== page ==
Revision: PS416, personality and individual differences, Lecture 4

What are the two main assumptions of the train approach?
1) That traits are relatively stable over time 2) Traits are relatively stable across situations
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What do traits refer to?
Consistent patterns in the way individuals behave, feel and think
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What is Child's (1968) definition of personality?
The more or less stable, internal factors that make one person's behaviour consistent from one time to another, and different from the behaviour other people would manifest in comparable situations"
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Who did the written description of dispositions and when?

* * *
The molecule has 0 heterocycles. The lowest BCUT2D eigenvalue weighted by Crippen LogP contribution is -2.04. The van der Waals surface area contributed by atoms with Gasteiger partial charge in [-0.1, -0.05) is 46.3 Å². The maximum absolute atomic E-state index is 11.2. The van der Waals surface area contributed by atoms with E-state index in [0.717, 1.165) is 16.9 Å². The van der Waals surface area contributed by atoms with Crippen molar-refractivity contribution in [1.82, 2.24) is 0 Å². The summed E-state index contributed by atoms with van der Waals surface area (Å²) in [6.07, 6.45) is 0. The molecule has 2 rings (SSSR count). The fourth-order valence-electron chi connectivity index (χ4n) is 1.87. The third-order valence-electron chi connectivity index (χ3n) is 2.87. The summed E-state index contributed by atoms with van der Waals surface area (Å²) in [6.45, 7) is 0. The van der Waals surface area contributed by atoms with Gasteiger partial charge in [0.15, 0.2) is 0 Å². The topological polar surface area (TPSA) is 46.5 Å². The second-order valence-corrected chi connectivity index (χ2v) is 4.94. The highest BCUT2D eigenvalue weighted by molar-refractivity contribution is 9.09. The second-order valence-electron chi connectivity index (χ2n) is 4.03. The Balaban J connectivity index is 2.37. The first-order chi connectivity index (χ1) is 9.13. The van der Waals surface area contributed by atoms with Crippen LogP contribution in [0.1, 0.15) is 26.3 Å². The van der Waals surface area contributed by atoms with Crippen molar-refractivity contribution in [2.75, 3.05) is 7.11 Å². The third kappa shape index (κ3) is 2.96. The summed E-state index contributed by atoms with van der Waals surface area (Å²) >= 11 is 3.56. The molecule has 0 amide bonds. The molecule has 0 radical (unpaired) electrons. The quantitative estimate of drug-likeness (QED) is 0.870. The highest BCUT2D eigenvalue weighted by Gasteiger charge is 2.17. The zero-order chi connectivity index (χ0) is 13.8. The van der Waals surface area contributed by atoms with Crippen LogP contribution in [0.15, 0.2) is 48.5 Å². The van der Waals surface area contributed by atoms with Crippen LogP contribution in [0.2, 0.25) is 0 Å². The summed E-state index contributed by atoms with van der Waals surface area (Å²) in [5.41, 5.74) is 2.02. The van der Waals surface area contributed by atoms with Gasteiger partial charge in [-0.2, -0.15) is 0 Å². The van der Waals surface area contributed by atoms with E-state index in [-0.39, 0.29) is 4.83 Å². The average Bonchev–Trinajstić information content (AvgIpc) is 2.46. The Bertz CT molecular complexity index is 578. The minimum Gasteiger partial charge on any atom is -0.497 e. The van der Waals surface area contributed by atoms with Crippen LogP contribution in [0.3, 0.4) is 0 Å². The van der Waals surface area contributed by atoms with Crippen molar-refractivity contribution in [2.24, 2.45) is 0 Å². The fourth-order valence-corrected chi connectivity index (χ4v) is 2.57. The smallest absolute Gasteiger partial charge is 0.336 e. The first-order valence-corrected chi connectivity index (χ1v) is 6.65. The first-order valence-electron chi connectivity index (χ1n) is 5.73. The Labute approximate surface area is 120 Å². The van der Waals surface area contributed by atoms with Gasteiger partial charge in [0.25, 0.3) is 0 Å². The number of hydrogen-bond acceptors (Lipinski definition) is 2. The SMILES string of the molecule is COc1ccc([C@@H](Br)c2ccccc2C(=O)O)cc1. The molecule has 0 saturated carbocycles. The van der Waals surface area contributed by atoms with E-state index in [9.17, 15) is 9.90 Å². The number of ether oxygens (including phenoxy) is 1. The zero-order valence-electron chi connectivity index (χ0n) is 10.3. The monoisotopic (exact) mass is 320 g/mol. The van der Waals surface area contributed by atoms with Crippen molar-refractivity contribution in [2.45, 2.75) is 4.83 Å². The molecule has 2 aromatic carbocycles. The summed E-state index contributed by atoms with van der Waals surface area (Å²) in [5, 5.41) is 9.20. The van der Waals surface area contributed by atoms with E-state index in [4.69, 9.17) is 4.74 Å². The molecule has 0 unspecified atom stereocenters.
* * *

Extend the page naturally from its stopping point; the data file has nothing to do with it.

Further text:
Aristotle (384-322 BC)
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Who did the written description of humours and when?
Galen (130-200 AD)
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Who did the written description of personality types based on the strength of feelings and when?
Kant (1724-1804)
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Who changed the categorical types of personality into trait dimensions?
William Wundt
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What are William Wundt's two trait dimensions?
The emotional dimension and the Changeability dimension
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What is the emotional trait dimension according to William Wundt?
A trait can be anywhere on a scale from emotional to unemotional
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What is the changeable trait dimension according to William Wundt?
A trait can be anywhere on a scale from changeable to unchangeable
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Who came up with the theory of physique and temperament?
Sheldon